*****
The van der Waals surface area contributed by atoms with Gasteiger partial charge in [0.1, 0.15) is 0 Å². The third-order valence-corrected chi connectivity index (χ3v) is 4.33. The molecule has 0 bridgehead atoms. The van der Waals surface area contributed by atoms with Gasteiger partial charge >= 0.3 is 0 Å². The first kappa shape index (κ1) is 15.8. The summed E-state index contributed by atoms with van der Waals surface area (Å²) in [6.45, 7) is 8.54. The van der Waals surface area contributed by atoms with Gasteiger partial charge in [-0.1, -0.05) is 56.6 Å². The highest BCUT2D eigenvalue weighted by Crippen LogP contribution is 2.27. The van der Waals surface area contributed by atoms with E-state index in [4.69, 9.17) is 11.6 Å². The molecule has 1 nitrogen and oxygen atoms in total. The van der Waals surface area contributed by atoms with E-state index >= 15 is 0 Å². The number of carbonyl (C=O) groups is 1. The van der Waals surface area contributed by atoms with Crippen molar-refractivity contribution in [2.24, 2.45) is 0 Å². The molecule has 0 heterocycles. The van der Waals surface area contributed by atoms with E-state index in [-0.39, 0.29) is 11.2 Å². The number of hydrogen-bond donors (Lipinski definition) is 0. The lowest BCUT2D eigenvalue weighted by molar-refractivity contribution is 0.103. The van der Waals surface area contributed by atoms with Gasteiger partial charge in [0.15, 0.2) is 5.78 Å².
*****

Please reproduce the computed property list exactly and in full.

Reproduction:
The van der Waals surface area contributed by atoms with Gasteiger partial charge in [0.1, 0.15) is 0 Å². The third-order valence-corrected chi connectivity index (χ3v) is 4.33. The molecule has 0 bridgehead atoms. The van der Waals surface area contributed by atoms with Gasteiger partial charge >= 0.3 is 0 Å². The first kappa shape index (κ1) is 15.8. The summed E-state index contributed by atoms with van der Waals surface area (Å²) in [6.45, 7) is 8.54. The van der Waals surface area contributed by atoms with Gasteiger partial charge in [-0.1, -0.05) is 56.6 Å². The highest BCUT2D eigenvalue weighted by Crippen LogP contribution is 2.27. The van der Waals surface area contributed by atoms with E-state index in [4.69, 9.17) is 11.6 Å². The molecule has 1 nitrogen and oxygen atoms in total. The van der Waals surface area contributed by atoms with E-state index >= 15 is 0 Å². The number of carbonyl (C=O) groups is 1. The van der Waals surface area contributed by atoms with Crippen molar-refractivity contribution in [2.24, 2.45) is 0 Å². The molecule has 0 heterocycles. The van der Waals surface area contributed by atoms with E-state index in [-0.39, 0.29) is 11.2 Å². The number of hydrogen-bond donors (Lipinski definition) is 0. The lowest BCUT2D eigenvalue weighted by molar-refractivity contribution is 0.103. The van der Waals surface area contributed by atoms with Gasteiger partial charge in [0.15, 0.2) is 5.78 Å².